SOUTH BEND — As employer demand for college degrees continues to soar alongside college costs, Indiana could join a growing number of states exploring free or “substantially reduced” in-state tuition at state schools, a cause long pushed by a South Bend lawmaker.
As part of Republican Gov. Eric Holcomb’s workforce plan bill, the GOP-controlled Indiana House Monday unanimously passed an amendment to a Senate-passed bill to “study policies and proposals from other states … and analyze how these types of policies could be implemented in Indiana.”
The amendment was authored by Rep. Ryan Dvorak, D-South Bend, who in recent years has introduced multiple bills and amendments aimed at reducing college costs.
It would be one of a broad range of higher education and vocational training funding issues that a new College and Career Funding Review Committee would study, delivering a report to Holcomb and Indiana General Assembly leaders by Nov. 1.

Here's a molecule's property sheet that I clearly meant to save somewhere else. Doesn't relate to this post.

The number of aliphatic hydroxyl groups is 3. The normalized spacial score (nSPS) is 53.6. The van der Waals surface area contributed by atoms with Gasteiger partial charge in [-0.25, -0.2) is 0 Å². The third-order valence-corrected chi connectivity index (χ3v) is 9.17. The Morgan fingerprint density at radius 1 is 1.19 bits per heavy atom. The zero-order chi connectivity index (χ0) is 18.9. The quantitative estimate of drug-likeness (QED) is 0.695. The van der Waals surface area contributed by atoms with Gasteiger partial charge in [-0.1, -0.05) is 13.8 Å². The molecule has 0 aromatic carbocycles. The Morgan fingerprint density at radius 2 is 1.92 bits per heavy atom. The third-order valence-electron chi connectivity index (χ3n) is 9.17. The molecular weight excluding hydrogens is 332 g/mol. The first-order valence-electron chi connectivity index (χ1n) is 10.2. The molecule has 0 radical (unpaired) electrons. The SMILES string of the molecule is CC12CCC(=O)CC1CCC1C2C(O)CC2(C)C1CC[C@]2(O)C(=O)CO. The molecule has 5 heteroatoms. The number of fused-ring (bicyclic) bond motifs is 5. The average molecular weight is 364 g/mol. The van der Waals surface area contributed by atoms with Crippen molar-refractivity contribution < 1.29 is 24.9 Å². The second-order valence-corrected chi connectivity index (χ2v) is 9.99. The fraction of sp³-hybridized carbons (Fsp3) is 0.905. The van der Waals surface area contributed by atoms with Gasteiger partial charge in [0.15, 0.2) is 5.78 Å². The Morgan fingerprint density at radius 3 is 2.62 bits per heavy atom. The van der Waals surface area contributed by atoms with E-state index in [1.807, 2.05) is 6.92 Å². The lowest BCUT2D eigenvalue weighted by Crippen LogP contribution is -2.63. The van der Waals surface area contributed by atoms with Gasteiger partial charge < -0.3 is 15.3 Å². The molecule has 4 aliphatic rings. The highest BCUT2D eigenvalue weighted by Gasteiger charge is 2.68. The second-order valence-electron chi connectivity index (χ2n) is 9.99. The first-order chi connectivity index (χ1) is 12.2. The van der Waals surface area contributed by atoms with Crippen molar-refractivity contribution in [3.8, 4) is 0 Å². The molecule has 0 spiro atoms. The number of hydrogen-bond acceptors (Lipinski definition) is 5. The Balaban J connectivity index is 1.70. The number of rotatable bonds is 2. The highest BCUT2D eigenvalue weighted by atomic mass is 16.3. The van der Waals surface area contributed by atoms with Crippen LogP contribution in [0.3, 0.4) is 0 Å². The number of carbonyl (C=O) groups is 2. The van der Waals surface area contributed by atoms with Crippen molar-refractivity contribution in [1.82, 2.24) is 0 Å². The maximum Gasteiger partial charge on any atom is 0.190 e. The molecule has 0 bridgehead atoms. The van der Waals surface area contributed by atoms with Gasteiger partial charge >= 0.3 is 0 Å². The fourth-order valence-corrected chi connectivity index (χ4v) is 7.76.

For the past two years Dvorak has filed bills to phase out in-state tuition at state schools over 10 years, but the bills have died in committee. He’s also filed measures and bills over the years requiring state schools to freeze tuition.
“This is one of those longterm projects, but at least we’re making a little bit of headway,” Dvorak said. “Right now there’s a big policy movement across the country that is really, seriously trying to reduce college tuition. There’s some models we can look at.”
About a dozen states have launched initiatives. Tennessee in 2015 created free two-year degrees at community colleges. California now offers free community college for students who are the first in their families to attend. Ohio State University just decided to offer free tuition for Pell grant recipients.